### Author Topic: Beginner question: Repair damage and convert from 110v to 230v  (Read 718 times)

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#### as2003

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##### Beginner question: Repair damage and convert from 110v to 230v
« on: January 06, 2018, 05:14:49 pm »
My wife bought a laminator from Amazon US (rated for 110v only) and when she plugged it in, in Australia, it promptly went pop!

In the picture above, you can see there's a ceramic capacitor that's blown up. I plan to replace that, but I have a few questions:
• Why is the symbol under the blown capacitor a diode?
• Why didn't the fuse blow and protect the circuit from damage?

I also noticed that an electrolytic capacitor on the board is damaged. Could that have caused the circuit to fail or was it definitely just the 230v?

Once I've repaired the damage, I want to convert this thing to run on Australian mains voltage.

I guess the best solution is to replace the transformer with something rated for 230v, with a similar output as the original, but let's say this is a post-apocalyptic scenario and I didn't have access to any replacements, could I double the number of input windings? Or halve the number of output windings? Or something in-between?

(More photos)
« Last Edit: January 06, 2018, 05:30:20 pm by as2003 »

#### Inverted18650

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##### Re: Beginner question: Repair damage and convert from 110v to 230v
« Reply #1 on: January 06, 2018, 05:26:38 pm »
Hey mate,

Someone will probably make things much more clear for you shortly, but the little blue thing is normally an NTC (or MOV). The NtC is kind of a variable resistor that limits the inrush current at power up. As they warm up their resistance changes and they allow more current to flow. Here, the NTC blew and the cap after it popped as well.  If you swap them out, clean the tracks, you will probably be okay edit: as long as you don’t try to use it up at 220 again...
« Last Edit: January 06, 2018, 05:37:41 pm by Inverted18650 »

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##### Re: Beginner question: Repair damage and convert from 110v to 230v
« Reply #2 on: January 06, 2018, 05:33:46 pm »
Cap looks mechanically damaged, possibly from the drop.

There is no easy way to convert without changing the transformer. EDIT: Although it looks like the transformer has 4 pins on the primary side, which may mean that it is switchable with some minor board surgery. But if that laminator includes some sort of heating element, then it is probably powered from mains, which makes things much more complicated.

Can you read the markings on the blown part?
« Last Edit: January 06, 2018, 05:37:16 pm by ataradov »
Alex

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#### Ian.M

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##### Re: Beginner question: Repair damage and convert from 110v to 230v
« Reply #3 on: January 06, 2018, 05:46:06 pm »
However converting it for 230V operation wont be simple or easy.  Odds are it uses a 120V heating element, run direct from mains via a TRIAC, and both would need to be replaced to convert it.   The transformer powering its temperature controller would also need to be replaced* and most likely the motor as well, as there is a high probability its also mains powered.   The expense to do so will almost certainly exceed the cost of a new 230V laminator.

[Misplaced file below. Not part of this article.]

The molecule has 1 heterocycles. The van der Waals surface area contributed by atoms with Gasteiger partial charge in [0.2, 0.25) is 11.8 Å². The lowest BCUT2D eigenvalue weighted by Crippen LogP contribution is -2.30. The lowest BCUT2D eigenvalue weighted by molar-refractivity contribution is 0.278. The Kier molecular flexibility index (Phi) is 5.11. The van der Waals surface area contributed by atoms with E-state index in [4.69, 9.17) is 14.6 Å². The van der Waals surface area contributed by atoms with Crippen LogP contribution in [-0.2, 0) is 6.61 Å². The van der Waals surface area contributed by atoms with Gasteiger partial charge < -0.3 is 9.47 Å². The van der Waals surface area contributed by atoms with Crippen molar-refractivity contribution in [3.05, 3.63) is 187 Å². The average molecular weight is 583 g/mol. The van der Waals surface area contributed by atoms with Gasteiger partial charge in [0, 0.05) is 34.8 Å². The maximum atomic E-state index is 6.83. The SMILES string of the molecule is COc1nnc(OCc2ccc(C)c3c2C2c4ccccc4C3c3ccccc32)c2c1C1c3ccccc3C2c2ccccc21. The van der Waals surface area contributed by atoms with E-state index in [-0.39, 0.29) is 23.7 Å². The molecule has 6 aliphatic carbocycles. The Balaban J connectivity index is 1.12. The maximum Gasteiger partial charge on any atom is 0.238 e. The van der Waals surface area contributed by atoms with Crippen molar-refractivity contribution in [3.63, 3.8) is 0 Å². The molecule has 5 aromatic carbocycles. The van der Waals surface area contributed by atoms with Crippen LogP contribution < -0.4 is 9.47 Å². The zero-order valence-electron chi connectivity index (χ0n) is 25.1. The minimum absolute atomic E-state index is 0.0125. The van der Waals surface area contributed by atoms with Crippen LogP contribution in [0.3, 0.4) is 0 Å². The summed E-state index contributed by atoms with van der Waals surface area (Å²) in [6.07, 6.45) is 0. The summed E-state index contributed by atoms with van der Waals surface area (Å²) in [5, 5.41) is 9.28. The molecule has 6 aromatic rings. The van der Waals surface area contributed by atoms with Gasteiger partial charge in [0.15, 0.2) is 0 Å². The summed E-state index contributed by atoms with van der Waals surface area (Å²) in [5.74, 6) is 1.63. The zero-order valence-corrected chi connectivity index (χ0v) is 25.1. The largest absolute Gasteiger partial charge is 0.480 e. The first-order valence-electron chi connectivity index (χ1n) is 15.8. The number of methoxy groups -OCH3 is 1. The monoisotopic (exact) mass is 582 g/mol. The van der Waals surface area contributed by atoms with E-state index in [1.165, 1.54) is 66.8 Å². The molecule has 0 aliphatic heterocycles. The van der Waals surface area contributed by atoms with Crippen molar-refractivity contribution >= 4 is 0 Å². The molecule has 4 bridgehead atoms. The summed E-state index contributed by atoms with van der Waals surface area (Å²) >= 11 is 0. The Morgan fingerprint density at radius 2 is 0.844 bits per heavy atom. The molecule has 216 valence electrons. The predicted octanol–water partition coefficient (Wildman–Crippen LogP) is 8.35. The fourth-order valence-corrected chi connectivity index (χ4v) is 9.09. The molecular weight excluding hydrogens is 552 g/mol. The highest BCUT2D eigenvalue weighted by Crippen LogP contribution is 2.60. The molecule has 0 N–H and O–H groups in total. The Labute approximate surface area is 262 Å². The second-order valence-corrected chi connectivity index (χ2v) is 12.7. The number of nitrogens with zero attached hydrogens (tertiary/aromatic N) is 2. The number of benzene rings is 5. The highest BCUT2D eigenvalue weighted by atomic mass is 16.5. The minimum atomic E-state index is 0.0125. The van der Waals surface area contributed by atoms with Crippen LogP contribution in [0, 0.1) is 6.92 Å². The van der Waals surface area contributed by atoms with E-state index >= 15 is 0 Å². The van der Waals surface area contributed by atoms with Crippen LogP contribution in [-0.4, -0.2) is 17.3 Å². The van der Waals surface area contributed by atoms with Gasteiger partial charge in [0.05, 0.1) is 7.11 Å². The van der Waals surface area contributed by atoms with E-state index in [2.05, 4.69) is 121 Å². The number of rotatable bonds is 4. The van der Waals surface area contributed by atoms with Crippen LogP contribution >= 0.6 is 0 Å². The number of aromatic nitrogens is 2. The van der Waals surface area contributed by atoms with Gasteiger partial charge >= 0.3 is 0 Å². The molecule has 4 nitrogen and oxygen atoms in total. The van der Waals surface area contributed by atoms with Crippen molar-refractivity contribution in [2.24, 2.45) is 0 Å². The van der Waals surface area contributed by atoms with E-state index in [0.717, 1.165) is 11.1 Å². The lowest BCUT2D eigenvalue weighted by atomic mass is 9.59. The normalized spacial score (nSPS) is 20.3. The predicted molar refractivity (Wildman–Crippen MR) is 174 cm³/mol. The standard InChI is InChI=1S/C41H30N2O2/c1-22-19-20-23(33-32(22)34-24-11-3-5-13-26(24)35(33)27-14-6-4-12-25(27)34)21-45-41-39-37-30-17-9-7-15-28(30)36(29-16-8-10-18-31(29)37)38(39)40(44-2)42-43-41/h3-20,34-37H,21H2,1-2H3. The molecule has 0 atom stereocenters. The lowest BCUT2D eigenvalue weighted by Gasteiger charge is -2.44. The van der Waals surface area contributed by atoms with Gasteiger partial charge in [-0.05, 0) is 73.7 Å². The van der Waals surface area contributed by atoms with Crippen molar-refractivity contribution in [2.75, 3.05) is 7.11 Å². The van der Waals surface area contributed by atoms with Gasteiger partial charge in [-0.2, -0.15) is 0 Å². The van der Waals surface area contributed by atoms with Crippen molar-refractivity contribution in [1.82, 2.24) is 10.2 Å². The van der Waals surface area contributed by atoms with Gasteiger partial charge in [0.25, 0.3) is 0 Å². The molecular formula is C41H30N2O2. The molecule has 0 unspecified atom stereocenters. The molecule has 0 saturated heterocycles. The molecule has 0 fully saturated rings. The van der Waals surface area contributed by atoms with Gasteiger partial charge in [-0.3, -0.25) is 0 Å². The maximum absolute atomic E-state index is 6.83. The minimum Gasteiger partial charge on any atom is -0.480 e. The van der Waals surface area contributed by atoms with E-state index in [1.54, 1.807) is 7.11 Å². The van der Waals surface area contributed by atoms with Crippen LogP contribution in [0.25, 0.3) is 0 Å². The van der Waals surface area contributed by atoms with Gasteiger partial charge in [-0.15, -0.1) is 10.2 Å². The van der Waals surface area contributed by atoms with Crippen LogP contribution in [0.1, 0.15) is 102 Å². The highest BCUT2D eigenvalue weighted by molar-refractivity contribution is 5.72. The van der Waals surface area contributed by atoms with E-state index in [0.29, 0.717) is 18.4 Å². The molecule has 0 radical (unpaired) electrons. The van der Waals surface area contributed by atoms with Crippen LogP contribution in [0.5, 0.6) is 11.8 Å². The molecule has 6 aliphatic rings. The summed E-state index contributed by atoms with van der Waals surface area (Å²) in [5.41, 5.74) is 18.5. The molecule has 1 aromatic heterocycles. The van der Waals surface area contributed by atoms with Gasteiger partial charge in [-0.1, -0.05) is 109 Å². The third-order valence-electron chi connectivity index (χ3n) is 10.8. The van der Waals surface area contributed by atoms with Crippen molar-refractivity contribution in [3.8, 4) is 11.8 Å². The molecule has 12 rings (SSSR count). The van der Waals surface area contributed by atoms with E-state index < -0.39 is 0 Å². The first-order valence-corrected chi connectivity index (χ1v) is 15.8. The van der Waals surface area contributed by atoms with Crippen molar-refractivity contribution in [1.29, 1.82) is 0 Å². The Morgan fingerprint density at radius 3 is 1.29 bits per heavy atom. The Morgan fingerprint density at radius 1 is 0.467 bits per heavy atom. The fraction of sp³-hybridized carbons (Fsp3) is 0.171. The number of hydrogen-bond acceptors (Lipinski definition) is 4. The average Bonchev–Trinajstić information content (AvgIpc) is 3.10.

The alternative of a 230V to 110V transformer is also expensive and probably not economic unless you have a number of 120V appliances that can share the same transformer.

* Although the primary is labelled as 120V on pins 1 and 4, there is no indication that it has two windings in parallel that could be rewired in series for 220V - 230V operation, as that would be indicated by something like:
120V:  (1+2)-(3+4)

Edit: the board is actually laid out for 220V: 1-4, (link 2-3), so probably they fit a dual 110V (or 115V) primary transformer for the non-US model
« Last Edit: January 07, 2018, 04:59:40 pm by Ian.M »

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#### Inverted18650

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##### Re: Beginner question: Repair damage and convert from 110v to 230v
« Reply #4 on: January 06, 2018, 05:53:32 pm »
I see four little diodes on the bottom so it looks like they are rectifying the AC after the trans. You may be able to feed a dc voltage directly into that point as well. Looks like 10.5VAC out of the trans..less the diode drop, maybe 8-9VDC Power? This could be very incorrect so wait for the pros to follow up. Check the part number on the SOT 23-3 package and see if it’s a little voltage regulator or a switching tranny...if it’s a 5V regulator, try to feed a 9V battery into the input and see what happens..
« Last Edit: January 06, 2018, 05:56:59 pm by Inverted18650 »

#### Nusa

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##### Re: Beginner question: Repair damage and convert from 110v to 230v
« Reply #5 on: January 06, 2018, 05:55:28 pm »
My wife bought a laminator from Amazon US (rated for 110v only) and when she plugged it in, in Australia, it promptly went pop!

In the picture above, you can see there's a ceramic capacitor that's blown up. I plan to replace that, but I have a few questions:
• Why is the symbol under the blown capacitor a diode?
• Why didn't the fuse blow and protect the circuit from damage?

I also noticed that an electrolytic capacitor on the board is damaged. Could that have caused the circuit to fail or was it definitely just the 230v?

Once I've repaired the damage, I want to convert this thing to run on Australian mains voltage.

I guess the best solution is to replace the transformer with something rated for 230v, with a similar output as the original, but let's say this is a post-apocalyptic scenario and I didn't have access to any replacements, could I double the number of input windings? Or halve the number of output windings? Or something in-between?